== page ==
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It’s Second Chance Month

Second Chance Month,Second Chance,Second Chances,Second Chance Month,April Awareness Month

As in years past, April is nationally recognized as Second Chance Month.

A White House press release said the monthlong observance will encourage Americans to “provide opportunities for people with criminal records to earn an honest second chance,” as “affording those who have been held accountable for their crimes an opportunity to become contributing members of society is a critical element of criminal justice.”

We couldn’t agree more.

Second Chance Month,Second Chance,Second Chances,Second Chance Month,April Awareness Month

Providing second chances is a cornerstone in OJPC’s philosophy. People shouldn’t be forever defined by their worst mistake — and redemption should be an end goal for those entering and working within our criminal justice system.

OJPC’s Second Chance Community Legal Clinics — led by Dorianne Mason — are meant to help people navigate the many nuances of the criminal justice system, particularly returning citizens who want to work and contribute to society.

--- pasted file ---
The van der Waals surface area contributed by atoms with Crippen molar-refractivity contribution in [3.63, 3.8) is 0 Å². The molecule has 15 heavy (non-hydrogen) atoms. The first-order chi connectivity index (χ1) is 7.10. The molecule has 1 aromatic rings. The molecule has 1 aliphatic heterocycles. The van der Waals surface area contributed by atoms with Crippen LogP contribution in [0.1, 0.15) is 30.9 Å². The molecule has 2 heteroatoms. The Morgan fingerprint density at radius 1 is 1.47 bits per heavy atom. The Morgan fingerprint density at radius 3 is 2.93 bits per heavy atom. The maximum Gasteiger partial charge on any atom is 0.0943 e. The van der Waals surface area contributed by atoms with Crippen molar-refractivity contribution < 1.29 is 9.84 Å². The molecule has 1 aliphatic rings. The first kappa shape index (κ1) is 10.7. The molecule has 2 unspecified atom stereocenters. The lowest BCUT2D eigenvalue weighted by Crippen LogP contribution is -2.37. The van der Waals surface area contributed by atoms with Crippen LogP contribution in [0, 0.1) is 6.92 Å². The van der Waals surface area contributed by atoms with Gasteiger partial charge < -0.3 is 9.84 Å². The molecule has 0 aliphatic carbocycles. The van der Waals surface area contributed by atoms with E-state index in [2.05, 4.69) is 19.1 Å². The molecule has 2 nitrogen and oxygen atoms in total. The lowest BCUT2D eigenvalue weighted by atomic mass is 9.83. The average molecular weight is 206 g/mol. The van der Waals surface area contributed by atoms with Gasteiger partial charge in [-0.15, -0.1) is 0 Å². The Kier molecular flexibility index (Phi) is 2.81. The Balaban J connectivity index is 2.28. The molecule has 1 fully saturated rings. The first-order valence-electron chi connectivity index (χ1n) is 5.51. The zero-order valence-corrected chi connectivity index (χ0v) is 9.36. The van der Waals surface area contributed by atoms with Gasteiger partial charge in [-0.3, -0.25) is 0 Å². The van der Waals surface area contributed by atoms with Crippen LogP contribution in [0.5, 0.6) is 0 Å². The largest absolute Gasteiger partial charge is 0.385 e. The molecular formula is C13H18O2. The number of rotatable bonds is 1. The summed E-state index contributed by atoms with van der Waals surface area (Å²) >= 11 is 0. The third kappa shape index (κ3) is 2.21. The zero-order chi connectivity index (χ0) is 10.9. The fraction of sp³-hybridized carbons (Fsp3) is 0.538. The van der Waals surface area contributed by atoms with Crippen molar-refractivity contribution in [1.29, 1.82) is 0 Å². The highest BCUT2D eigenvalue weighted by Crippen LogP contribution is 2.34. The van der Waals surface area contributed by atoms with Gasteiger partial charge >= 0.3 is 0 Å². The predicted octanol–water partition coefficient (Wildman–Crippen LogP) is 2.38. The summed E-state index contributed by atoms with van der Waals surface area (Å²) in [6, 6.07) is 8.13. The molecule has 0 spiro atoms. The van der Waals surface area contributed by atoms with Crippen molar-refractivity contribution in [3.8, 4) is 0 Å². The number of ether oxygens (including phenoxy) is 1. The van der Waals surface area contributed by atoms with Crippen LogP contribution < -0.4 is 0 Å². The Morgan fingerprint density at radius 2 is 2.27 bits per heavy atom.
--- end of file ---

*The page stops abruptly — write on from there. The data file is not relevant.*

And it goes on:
The CIVICC database project is a tool and an eye-opening look at the restrictions placed on people with criminal records. For example, did you know that the state licensing board for cosmetology can refuse to grant a license to someone due to a “conviction of a felony or misdemeanor performed in a licensed or permitted facility” [OAC 4713-1-07(A)(12)].

OJPC also advocates for legislation that would promote second chances for people with criminal records. Ohio successfully “banned the box” in 2015, which prohibited employers from asking about a person’s criminal background in a job application.

Women who survived domestic abuse and human trafficking can also seek second chances with possibilities for expungement, sealed records and clemency for crimes committed while under the control of an abuser or trafficker.

This month, we’ll focus primarily on second chance employment for people with criminal records.

We spoke to our second chance clients about their experience after release from prison and jail. We asked, “What is the most frustrating thing you’ve endured? What do you want everyone to know about people with criminal records?”

We also asked our second chance clients to describe their lives in six words. These brief-yet-insightful descriptions will be shared throughout the month on social media, using #MyLifeIn6Words. Be sure to like OJPC’s Facebook page and follow us on Twitter and Instagram to see these stories all month long.

Below: Some #MyLifeIn6Words responses from OJPC clients